basil is offline   Reply With Quote
Old 02-01-2006   #7
Join Date: Aug 2004
Posts: 28
A rose by any other name....

In the beginning, the Colorado River began near Moab, Utah, at the confluence of the Green River, which flowed south out of Wyoming, and the Grand River, which flowed southwest out of Colorado. Below that point, the river took on the reddish tinge that earned it the name Colorado, or red-colored.

In a survey of the region published in 1916, hydrologist E.C. LaRue said that because the Green drained a larger area than the Grand, it should be considered the upper Colorado. Most hydrologists say that's correct.

Utah lawmakers tried to make it official in 1921 with a measure that would have changed the name of the Green to the Colorado, which would have put the start of the Colorado in Wyoming.

But the bill failed and Utah never got a chance to take its case to Congress. Instead, Colorado Rep. Edward Taylor, who had campaigned for years to rename the Grand, decided enough was enough.

The Colorado River, he said, should begin in Colorado. The Colorado Legislature passed just such a bill. According to historians at the Colorado River Water Conservation District, supporters rallied to persuade Congress and President Harding to back the proposal, and on July 25, 1921, the Grand River became the Colorado River.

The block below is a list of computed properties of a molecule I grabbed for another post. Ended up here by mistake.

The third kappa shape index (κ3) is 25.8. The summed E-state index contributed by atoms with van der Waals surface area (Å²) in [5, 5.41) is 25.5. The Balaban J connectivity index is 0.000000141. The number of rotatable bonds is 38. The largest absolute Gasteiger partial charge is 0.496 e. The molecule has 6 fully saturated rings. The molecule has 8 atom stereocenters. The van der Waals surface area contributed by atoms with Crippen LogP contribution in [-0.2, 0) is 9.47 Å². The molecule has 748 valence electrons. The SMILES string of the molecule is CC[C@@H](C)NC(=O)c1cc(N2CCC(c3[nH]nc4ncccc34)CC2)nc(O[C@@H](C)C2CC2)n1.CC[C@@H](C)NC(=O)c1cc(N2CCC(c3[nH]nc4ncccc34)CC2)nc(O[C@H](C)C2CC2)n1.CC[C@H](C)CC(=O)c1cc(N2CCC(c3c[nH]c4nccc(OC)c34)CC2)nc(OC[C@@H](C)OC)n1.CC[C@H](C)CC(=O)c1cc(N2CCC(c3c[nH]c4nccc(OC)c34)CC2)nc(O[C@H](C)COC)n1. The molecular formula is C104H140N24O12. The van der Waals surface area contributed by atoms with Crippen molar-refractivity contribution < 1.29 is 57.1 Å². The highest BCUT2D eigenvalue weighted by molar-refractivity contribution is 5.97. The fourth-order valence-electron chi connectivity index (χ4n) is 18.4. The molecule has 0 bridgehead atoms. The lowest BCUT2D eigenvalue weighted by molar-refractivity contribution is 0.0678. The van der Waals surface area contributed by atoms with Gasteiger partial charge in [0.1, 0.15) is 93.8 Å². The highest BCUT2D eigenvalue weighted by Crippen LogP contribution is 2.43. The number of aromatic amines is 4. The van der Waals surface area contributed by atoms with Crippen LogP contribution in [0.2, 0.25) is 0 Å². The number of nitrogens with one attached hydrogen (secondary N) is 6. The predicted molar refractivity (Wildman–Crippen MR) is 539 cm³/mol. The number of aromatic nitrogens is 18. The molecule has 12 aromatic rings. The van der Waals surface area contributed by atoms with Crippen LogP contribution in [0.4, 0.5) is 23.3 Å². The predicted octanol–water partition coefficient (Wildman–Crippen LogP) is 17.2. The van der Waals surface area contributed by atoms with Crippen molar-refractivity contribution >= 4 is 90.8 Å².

wrob is offline   Reply With Quote
Old 02-01-2006   #8
Join Date: Mar 2005
Posts: 335
Thanks for the responses,that sort of clears it up,there is no rule etched in stone. I think KSC'S; longest stem is main river ;best serves my purposes.
What JC said about the system of naming rivers in N.Mex. is even more true of Mexico, sometimes the name changes to the name of a town it passes through,and to further complicate things there are multiple rivers of the same name in the same state!
I thought of that Fall River -Clear Creek example,it's kind of a fluke.Does that creek ever have enough water?I think there is a road along it,I heard Clear Creek drainage is at 170%.
Taylor and East is an example of two MAIN stems having given names rather than directional designations eg. N.Branch or W.Fork,,but yeah names can change as whoever sees fit to name em' whatever,maybe I am still confused.
cayo is offline   Reply With Quote

Thread Tools
Display Modes

Posting Rules
You may not post new threads
You may not post replies
You may not post attachments
You may not edit your posts

BB code is On
Smilies are On
[IMG] code is On
HTML code is Off
Trackbacks are Off
Pingbacks are Off
Refbacks are Off

Similar Threads
Topic Thread Starter Forum Replies Last Post
Tutshi River- video of my favorite class 5 river Camiona Whitewater Kayaking 0 05-30-2005 09:41 AM

» Classified Ads
Powered by vBadvanced CMPS v3.2.3

All times are GMT -6. The time now is 12:45 AM.

Powered by vBulletin® Version 3.8.8
Copyright ©2000 - 2019, vBulletin Solutions, Inc.
vBulletin Security provided by vBSecurity v2.2.2 (Pro) - vBulletin Mods & Addons Copyright © 2019 DragonByte Technologies Ltd.